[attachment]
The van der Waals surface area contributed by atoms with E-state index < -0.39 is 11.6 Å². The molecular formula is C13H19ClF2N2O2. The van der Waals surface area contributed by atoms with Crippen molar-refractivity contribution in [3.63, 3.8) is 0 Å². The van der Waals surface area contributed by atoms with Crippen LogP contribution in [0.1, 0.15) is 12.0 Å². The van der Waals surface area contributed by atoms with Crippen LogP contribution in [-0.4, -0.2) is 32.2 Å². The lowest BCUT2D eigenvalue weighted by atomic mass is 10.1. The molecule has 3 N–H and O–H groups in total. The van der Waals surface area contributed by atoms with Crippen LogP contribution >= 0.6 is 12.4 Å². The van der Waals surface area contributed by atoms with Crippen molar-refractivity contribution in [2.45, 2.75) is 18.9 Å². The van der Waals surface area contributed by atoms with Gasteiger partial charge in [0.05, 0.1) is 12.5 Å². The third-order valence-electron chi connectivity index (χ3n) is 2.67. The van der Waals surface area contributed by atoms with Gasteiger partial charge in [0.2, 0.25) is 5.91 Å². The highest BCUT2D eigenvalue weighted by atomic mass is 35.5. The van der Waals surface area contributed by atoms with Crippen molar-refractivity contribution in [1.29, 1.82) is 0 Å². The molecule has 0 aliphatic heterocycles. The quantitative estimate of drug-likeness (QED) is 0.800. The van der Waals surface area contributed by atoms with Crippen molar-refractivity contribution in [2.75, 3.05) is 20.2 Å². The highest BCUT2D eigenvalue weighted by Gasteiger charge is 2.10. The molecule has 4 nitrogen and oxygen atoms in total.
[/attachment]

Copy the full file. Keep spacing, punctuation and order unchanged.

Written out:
The van der Waals surface area contributed by atoms with E-state index < -0.39 is 11.6 Å². The molecular formula is C13H19ClF2N2O2. The van der Waals surface area contributed by atoms with Crippen molar-refractivity contribution in [3.63, 3.8) is 0 Å². The van der Waals surface area contributed by atoms with Crippen LogP contribution in [0.1, 0.15) is 12.0 Å². The van der Waals surface area contributed by atoms with Crippen LogP contribution in [-0.4, -0.2) is 32.2 Å². The lowest BCUT2D eigenvalue weighted by atomic mass is 10.1. The molecule has 3 N–H and O–H groups in total. The van der Waals surface area contributed by atoms with Crippen LogP contribution >= 0.6 is 12.4 Å². The van der Waals surface area contributed by atoms with Crippen molar-refractivity contribution in [2.45, 2.75) is 18.9 Å². The van der Waals surface area contributed by atoms with Gasteiger partial charge in [0.05, 0.1) is 12.5 Å². The third-order valence-electron chi connectivity index (χ3n) is 2.67. The van der Waals surface area contributed by atoms with Gasteiger partial charge in [0.2, 0.25) is 5.91 Å². The highest BCUT2D eigenvalue weighted by atomic mass is 35.5. The van der Waals surface area contributed by atoms with Crippen molar-refractivity contribution in [1.29, 1.82) is 0 Å². The molecule has 0 aliphatic heterocycles. The quantitative estimate of drug-likeness (QED) is 0.800. The van der Waals surface area contributed by atoms with Crippen molar-refractivity contribution in [2.75, 3.05) is 20.2 Å². The highest BCUT2D eigenvalue weighted by Gasteiger charge is 2.10. The molecule has 4 nitrogen and oxygen atoms in total.